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Circular Economy Plan and European Industrial Strategy Take Shape, Featuring Green Policies and “Robust Trade Defence”

More details have recently surfaced about the European Commission’s Industrial Strategy and the new Circular Economy Action plan. These plans, which the Commission intends to publish by March, complement each other in setting out measures to maintain European industry’s competitiveness while achieving greater sustainability. Hong Kong traders may like to know that these plans may affect textiles and electronics as key sectors, and may be coupled with more assertive trade defence practices on behalf of the European Union.

The European Commission is set to publish a new action plan on the circular economy on 4 March this year. This plan follows from the 2015 Action Plan for the Circular Economy and is part of the “European Green Deal”, which is a key policy of the new Commission. Hong Kong traders should be aware that the plan is set to focus on high-impact sectors such as textiles, plastics and electronics, according to Virginijus Sinkevičius, the Commissioner for the Environment, in a speech delivered before the European Economic and Social Committee late last month.

The Commissioner emphasised that the new action plan for the circular economy is set to be adopted simultaneously with a new industrial strategy, signalling the need for “a widespread transformation”. The roadmap that sets out the Commission’s intentions reveals measures designed to extend products’ lifetimes, including a “right to repair”, and improved information to consumers on the durability and repairability of products.

The new plan is also reported to “tackle the sourcing and processing of raw materials, revise sectoral waste legislation and waste shipment rules, set a framework for bio-based plastics and address microplastics”. In addition, the plan is said to include a review of the EU Batteries Directive.

The Commission has consulted several stakeholders and invited comments on its intended action plan. For example, the supportive position of the Textiles recycling Branch of the European Recycling Industries Confederation (“EuRIC”) was reported in Regulatory Alert-EU, Issue No. 238/2020.

Furthermore the  European Association for the Coordination of Consumer Representation in Standardisation (“ANEC”) emphasised the need for enhancing “the chemical safety of products […] to avoid hazardous chemicals stay[ing] in the material cycles” and fostering labelling policies to improve consumer information in order to make sustainable product choices.

The promotion of chemical recycling also finds support with chemicals industry lobby group Cefic, while the International Chemical Secretariat (“ChemSec”) and environmental group ChemTrust jointly called for the phase-out of “all substances of concern as input chemicals in products” and the adoption of the same standards for virgin and recycled material, so that secondary materials do not “become a new source of pollution”.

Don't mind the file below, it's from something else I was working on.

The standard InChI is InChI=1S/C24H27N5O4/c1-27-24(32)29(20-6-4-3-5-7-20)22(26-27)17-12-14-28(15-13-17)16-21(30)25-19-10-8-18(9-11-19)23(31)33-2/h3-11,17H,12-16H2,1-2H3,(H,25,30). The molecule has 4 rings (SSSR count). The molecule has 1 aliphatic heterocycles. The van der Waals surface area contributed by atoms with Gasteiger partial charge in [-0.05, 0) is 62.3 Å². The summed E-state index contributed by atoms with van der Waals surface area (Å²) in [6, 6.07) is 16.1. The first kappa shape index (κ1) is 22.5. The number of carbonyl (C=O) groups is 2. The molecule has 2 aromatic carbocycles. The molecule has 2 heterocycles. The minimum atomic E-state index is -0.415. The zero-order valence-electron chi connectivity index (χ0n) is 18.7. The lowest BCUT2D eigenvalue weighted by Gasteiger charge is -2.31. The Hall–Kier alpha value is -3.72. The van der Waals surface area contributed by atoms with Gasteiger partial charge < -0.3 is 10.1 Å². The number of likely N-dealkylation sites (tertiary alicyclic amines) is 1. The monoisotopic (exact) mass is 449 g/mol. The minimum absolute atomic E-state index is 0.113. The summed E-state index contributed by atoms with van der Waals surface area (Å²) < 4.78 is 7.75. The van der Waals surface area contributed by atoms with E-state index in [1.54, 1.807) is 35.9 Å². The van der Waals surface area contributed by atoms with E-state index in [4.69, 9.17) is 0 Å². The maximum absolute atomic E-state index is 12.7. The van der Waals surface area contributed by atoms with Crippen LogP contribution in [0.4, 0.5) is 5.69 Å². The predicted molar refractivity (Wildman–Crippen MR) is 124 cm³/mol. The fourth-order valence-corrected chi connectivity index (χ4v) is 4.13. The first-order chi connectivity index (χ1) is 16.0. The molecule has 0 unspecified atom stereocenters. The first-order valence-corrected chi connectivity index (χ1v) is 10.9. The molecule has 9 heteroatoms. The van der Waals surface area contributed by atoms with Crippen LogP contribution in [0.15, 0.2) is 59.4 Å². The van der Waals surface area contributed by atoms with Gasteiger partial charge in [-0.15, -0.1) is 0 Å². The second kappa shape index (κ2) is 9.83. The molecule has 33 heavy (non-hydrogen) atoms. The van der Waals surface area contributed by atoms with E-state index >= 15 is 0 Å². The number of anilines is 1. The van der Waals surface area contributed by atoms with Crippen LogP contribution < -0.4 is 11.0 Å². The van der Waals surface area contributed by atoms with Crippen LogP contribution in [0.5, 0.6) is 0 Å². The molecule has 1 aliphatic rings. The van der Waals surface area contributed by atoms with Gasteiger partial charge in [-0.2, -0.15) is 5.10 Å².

RREUSE, an international network representing social enterprises active in re-use, repair and recycling, supports measures that would stimulate second-hand markets in consumer electronics, and measures to “prevent environmentally harmful products from being placed in the EU market and identify options to prioritise reuse and repair before recycling”.

These stakeholder comments may mould the final action plan.

In addition to the circular economy plan, the European Commission intends to also publish a “comprehensive industrial strategy” in March. The Strategy, which has been in the works since 2017 and builds on the 2017 Industrial Policy Strategy, is intended to safeguard Europe’s industry in the global economy. It is widely understood as reflecting the assessment that Europe needs to take a more hands-on approach in its economy if it wants to keep up with innovation and foster indigenous champions able to compete with Chinese and American counterparts.

The draft Industrial Strategy, which is intended to safeguard Europe’s industry in the global economy, introduces tighter trade and procurement measures. Hong Kong traders might like to know that the draft also mentions work on a foreign subsidies instrument and has raised speculation about whether the Commission could place the burden of disproving the conferral of a benefit consisting of state subsidies on the foreign exporter.

The Strategy will also include a softening of state aid rules for Important Projects of Common European Interest (“IPCEI”) such as the recent example concerning the French production of car batteries. A similar exemption for micro-electronics is reportedly being considered. Furthermore, the European Commission is reported to be leveraging new procurement legislation in trade and investment negotiations in order to secure equal access for European industry to foreign markets. The draft paper also mentions a number of other policies including support for the development of “key technologies such as robotics, 5G, quantum computing, nanotechnologies” and legislation “in support of fully digital processes at the border”.

For Hong Kong traders, the Commission’s work on the Action Plan for the Circular Economy and the comprehensive Industrial Strategy should signal that the European Union means business regarding its sustainability policies in the electronics, textiles and plastics sectors. It is also clear that the European Commission is set to become more assertive in using legislative instruments to promote indigenous technology and leverage equal market access.

Content provided by Picture: HKTDC Research
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